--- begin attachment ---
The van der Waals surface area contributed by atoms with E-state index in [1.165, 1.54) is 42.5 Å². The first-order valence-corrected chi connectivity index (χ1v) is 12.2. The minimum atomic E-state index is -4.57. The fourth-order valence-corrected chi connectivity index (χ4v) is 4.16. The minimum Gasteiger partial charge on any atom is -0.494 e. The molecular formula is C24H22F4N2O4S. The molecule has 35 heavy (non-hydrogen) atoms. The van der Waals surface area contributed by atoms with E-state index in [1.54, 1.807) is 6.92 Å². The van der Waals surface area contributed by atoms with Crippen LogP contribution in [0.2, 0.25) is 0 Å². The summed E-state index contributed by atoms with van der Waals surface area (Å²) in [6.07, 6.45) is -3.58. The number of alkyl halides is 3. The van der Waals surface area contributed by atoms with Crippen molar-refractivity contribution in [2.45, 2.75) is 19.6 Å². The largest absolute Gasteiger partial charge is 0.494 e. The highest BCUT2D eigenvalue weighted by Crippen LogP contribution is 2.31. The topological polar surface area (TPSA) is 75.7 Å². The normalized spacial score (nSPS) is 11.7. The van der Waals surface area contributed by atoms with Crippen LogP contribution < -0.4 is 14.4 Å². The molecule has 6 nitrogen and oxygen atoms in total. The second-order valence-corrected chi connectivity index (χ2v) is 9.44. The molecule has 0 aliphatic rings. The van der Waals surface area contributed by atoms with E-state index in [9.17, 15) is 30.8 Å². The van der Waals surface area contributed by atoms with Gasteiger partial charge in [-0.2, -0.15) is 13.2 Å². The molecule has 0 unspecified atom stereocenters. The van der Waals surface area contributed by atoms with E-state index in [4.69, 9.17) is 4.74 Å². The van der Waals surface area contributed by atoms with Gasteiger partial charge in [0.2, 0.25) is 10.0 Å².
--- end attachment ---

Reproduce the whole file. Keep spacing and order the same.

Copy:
The van der Waals surface area contributed by atoms with E-state index in [1.165, 1.54) is 42.5 Å². The first-order valence-corrected chi connectivity index (χ1v) is 12.2. The minimum atomic E-state index is -4.57. The fourth-order valence-corrected chi connectivity index (χ4v) is 4.16. The minimum Gasteiger partial charge on any atom is -0.494 e. The molecular formula is C24H22F4N2O4S. The molecule has 35 heavy (non-hydrogen) atoms. The van der Waals surface area contributed by atoms with E-state index in [1.54, 1.807) is 6.92 Å². The van der Waals surface area contributed by atoms with Crippen LogP contribution in [0.2, 0.25) is 0 Å². The summed E-state index contributed by atoms with van der Waals surface area (Å²) in [6.07, 6.45) is -3.58. The number of alkyl halides is 3. The van der Waals surface area contributed by atoms with Crippen molar-refractivity contribution in [2.45, 2.75) is 19.6 Å². The largest absolute Gasteiger partial charge is 0.494 e. The highest BCUT2D eigenvalue weighted by Crippen LogP contribution is 2.31. The topological polar surface area (TPSA) is 75.7 Å². The normalized spacial score (nSPS) is 11.7. The van der Waals surface area contributed by atoms with Crippen LogP contribution < -0.4 is 14.4 Å². The molecule has 6 nitrogen and oxygen atoms in total. The second-order valence-corrected chi connectivity index (χ2v) is 9.44. The molecule has 0 aliphatic rings. The van der Waals surface area contributed by atoms with E-state index in [9.17, 15) is 30.8 Å². The van der Waals surface area contributed by atoms with Gasteiger partial charge in [-0.2, -0.15) is 13.2 Å². The molecule has 0 unspecified atom stereocenters. The van der Waals surface area contributed by atoms with E-state index in [4.69, 9.17) is 4.74 Å². The van der Waals surface area contributed by atoms with Gasteiger partial charge in [0.2, 0.25) is 10.0 Å².